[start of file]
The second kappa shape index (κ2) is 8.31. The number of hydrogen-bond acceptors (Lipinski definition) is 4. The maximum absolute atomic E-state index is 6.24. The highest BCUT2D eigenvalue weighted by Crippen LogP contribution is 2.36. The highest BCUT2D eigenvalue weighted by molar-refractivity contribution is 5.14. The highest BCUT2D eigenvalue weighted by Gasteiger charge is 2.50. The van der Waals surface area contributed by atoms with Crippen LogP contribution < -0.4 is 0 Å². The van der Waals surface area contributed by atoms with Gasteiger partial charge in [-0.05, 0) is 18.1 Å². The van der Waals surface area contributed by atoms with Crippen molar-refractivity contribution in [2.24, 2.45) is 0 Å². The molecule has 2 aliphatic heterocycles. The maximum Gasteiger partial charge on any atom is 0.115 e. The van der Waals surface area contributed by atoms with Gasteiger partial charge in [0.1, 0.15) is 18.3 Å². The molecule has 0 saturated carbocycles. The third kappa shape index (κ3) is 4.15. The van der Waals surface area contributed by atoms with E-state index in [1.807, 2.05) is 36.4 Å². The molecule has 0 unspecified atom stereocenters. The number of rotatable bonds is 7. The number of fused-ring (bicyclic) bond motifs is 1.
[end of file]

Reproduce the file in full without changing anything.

The second kappa shape index (κ2) is 8.31. The number of hydrogen-bond acceptors (Lipinski definition) is 4. The maximum absolute atomic E-state index is 6.24. The highest BCUT2D eigenvalue weighted by Crippen LogP contribution is 2.36. The highest BCUT2D eigenvalue weighted by molar-refractivity contribution is 5.14. The highest BCUT2D eigenvalue weighted by Gasteiger charge is 2.50. The van der Waals surface area contributed by atoms with Crippen LogP contribution < -0.4 is 0 Å². The van der Waals surface area contributed by atoms with Gasteiger partial charge in [-0.05, 0) is 18.1 Å². The van der Waals surface area contributed by atoms with Crippen molar-refractivity contribution in [2.24, 2.45) is 0 Å². The molecule has 2 aliphatic heterocycles. The maximum Gasteiger partial charge on any atom is 0.115 e. The van der Waals surface area contributed by atoms with Gasteiger partial charge in [0.1, 0.15) is 18.3 Å². The molecule has 0 saturated carbocycles. The third kappa shape index (κ3) is 4.15. The van der Waals surface area contributed by atoms with E-state index in [1.807, 2.05) is 36.4 Å². The molecule has 0 unspecified atom stereocenters. The number of rotatable bonds is 7. The number of fused-ring (bicyclic) bond motifs is 1.